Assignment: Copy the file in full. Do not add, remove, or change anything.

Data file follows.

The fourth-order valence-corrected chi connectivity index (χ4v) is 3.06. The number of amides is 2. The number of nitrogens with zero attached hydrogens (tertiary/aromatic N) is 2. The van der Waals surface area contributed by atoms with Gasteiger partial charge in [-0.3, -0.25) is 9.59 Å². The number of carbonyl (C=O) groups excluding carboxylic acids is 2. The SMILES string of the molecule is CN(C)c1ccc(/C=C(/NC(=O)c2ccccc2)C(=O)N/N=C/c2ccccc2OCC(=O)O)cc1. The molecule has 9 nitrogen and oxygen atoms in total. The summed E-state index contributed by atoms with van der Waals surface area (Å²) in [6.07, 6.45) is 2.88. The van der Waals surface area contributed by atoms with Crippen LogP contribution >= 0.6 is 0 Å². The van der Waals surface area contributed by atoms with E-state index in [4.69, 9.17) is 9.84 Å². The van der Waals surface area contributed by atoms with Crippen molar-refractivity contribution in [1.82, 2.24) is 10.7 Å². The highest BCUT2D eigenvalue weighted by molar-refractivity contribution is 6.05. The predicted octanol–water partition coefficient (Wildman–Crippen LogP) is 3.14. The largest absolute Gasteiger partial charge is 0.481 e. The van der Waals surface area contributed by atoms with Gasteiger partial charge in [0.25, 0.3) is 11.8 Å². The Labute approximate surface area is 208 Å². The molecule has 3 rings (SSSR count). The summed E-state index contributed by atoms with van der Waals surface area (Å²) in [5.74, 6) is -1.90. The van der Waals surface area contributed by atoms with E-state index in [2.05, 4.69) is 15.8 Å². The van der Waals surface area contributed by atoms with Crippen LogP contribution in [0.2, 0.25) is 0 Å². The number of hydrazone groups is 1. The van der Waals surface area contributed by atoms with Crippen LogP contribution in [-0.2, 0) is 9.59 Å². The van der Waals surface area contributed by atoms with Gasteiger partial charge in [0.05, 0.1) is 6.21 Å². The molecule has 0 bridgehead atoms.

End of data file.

The fourth-order valence-corrected chi connectivity index (χ4v) is 3.06. The number of amides is 2. The number of nitrogens with zero attached hydrogens (tertiary/aromatic N) is 2. The van der Waals surface area contributed by atoms with Gasteiger partial charge in [-0.3, -0.25) is 9.59 Å². The number of carbonyl (C=O) groups excluding carboxylic acids is 2. The SMILES string of the molecule is CN(C)c1ccc(/C=C(/NC(=O)c2ccccc2)C(=O)N/N=C/c2ccccc2OCC(=O)O)cc1. The molecule has 9 nitrogen and oxygen atoms in total. The summed E-state index contributed by atoms with van der Waals surface area (Å²) in [6.07, 6.45) is 2.88. The van der Waals surface area contributed by atoms with Crippen LogP contribution >= 0.6 is 0 Å². The van der Waals surface area contributed by atoms with E-state index in [4.69, 9.17) is 9.84 Å². The van der Waals surface area contributed by atoms with Crippen molar-refractivity contribution in [1.82, 2.24) is 10.7 Å². The highest BCUT2D eigenvalue weighted by molar-refractivity contribution is 6.05. The predicted octanol–water partition coefficient (Wildman–Crippen LogP) is 3.14. The largest absolute Gasteiger partial charge is 0.481 e. The van der Waals surface area contributed by atoms with Gasteiger partial charge in [0.25, 0.3) is 11.8 Å². The Labute approximate surface area is 208 Å². The molecule has 3 rings (SSSR count). The summed E-state index contributed by atoms with van der Waals surface area (Å²) in [5.74, 6) is -1.90. The van der Waals surface area contributed by atoms with E-state index in [2.05, 4.69) is 15.8 Å². The van der Waals surface area contributed by atoms with Crippen LogP contribution in [0.2, 0.25) is 0 Å². The number of hydrazone groups is 1. The van der Waals surface area contributed by atoms with Crippen LogP contribution in [-0.2, 0) is 9.59 Å². The van der Waals surface area contributed by atoms with Gasteiger partial charge in [0.05, 0.1) is 6.21 Å². The molecule has 0 bridgehead atoms.